I don’t want her to feel frightened. Will I be able to help her? Wait till you find her father first.
I laugh as I try to get out of the log jam of cars jostling in front of me.
The desires of a generation: “I want my daughter to study, to be educated and grow up in an atmosphere that doesn’t remind her that she’s a girl whenever she wants to play outside or has a argument and defends herself. I want her to learn from her mistakes and not to feel guilty, with or without reason. I want her to defend her ideas, to be honest with herself and with those around her and to choose the life that makes her happy,” writes Mezenner
I find a way out and think I’m lucky to have my mother, except for her nagging me about getting married. She has always listened to me and made me feel that I’m special. She has never judged me. I can talk to her about lots of things without worrying about how she might react. Her trust in me has no limits, but sometimes trust becomes a burden: the burden of traditions and endless taboos.
My mother married my father after she and her first husband divorced. The decision to divorce was courageous and at the time the label “divorcee” didn’t carry the same stigma of rejection and disapproval as it does now. She married my father, who already had six children.
I don’t know how she mustered the strength to bring up all his children and then to maintain her interest in them all after her own children came into the world. She can’t have spent much time thinking about every detail, as I do.
She belongs to a generation that does as much as it can at the time, but that is also capable of giving generously, without expecting anything in return and without counting the cost. I don’t have one quarter of her patience or endurance. The truth is that I don’t want to be patient or to put up with what she has suffered over the years, because it hasn’t been fair.
Perhaps I want to be selfish in a way that enables me to live with the least possible effort.
Perhaps I don’t want to follow the example of my mother, who sacrificed so much that she forgot herself.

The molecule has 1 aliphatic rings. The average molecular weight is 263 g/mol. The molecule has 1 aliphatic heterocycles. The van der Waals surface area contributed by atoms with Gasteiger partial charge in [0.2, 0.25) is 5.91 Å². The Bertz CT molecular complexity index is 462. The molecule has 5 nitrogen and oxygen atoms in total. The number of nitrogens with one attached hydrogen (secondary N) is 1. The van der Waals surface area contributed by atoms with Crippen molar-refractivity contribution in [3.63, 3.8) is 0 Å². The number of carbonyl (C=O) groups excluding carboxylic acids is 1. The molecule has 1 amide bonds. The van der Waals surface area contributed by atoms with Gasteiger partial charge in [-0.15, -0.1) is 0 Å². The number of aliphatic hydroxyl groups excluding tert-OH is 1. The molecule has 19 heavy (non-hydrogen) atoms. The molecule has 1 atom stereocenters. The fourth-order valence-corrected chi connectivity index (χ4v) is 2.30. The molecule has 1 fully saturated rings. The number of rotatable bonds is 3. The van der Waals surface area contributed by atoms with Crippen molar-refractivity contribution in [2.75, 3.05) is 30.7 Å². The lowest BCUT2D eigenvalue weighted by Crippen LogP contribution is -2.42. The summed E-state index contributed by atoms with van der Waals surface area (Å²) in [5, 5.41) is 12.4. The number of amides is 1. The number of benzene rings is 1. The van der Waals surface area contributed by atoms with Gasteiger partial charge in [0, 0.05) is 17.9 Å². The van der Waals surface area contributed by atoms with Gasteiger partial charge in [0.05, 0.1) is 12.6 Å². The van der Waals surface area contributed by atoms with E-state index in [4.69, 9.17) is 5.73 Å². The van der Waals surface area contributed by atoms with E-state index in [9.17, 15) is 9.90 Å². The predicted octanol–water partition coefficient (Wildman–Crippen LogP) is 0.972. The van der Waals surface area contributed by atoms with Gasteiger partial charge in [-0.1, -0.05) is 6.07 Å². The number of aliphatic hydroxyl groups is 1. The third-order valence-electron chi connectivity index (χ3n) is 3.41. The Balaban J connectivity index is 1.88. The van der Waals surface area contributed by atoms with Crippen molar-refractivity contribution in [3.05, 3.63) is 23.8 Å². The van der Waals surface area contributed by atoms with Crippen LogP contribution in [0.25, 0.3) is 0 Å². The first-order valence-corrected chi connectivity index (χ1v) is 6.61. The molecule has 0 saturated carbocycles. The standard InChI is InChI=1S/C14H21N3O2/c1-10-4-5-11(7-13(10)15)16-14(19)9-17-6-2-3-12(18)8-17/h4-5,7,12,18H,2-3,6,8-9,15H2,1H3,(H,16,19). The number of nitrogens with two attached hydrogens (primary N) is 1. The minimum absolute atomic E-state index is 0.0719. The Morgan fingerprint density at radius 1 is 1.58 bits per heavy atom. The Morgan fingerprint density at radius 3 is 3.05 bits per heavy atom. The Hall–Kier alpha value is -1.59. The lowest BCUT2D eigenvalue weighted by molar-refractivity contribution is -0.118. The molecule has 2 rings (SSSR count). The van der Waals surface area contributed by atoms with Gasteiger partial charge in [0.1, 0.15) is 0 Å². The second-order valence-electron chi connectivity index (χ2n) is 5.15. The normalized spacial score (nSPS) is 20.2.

Perhaps I don’t want mothers to be idolised so much that they don’t have time to be women.
Perhaps I’m from an impatient generation that wants everything all at once and believes in myths and technology more than it believes in mothers.
I arrive at my destination after a tiring journey, work several hours and then decide to go home. I’ll finish off the work there. It’s a relief to be free to manage one’s time. My mother calls. She tells me a list of things she wants me to bring. I write down her order. She asks me not to be late. It annoys me, but I don’t show my displeasure and I ask if that’s everything.
I go home loaded with the stuff. My mother takes the bags from my hands and complains that I spend my money carelessly and without consideration for inconvenience. I console her by saying I’m happy like that and that my financial situation will soon improve. As usual, she doesn’t believe me. Then I joke: “I’ll soon go and live alone; it would be cheaper that way.” She doesn’t answer. Maybe she doesn’t like the idea.
“I’ve worked hard so that you can achieve what I never achieved,” my mother says as she unpacks the stuff from the plastic bags that cover the kitchen table. I try to help, then move on to another subject. I ask her if my sister Soheila has called and she says no.
“Mum, is there any bread left?” I ask.
“It’s finished, but you can bake some more if you like,” she replies.
“It wouldn’t be as good as your bread. I’ll bake tomorrow,” I say, exhausted.
“Inshallah, if God lets us live that long,” she replies, teasingly and wistfully.
Translated from the Arabic by Chris Somes-Charlton
Drifa studied artistic design and English literature and worked as a graphic designer for more than seven years before she decided to start making documentary films. She produced her first short film, ″J’ai habité l’absence deux fois″, in 2011. It was shown in numerous festivals and won prizes. In 2017 she produced a documentary film about locally elected Algerian women. She is working on finishing her first long film ″Drifa and the Lonely Whales″.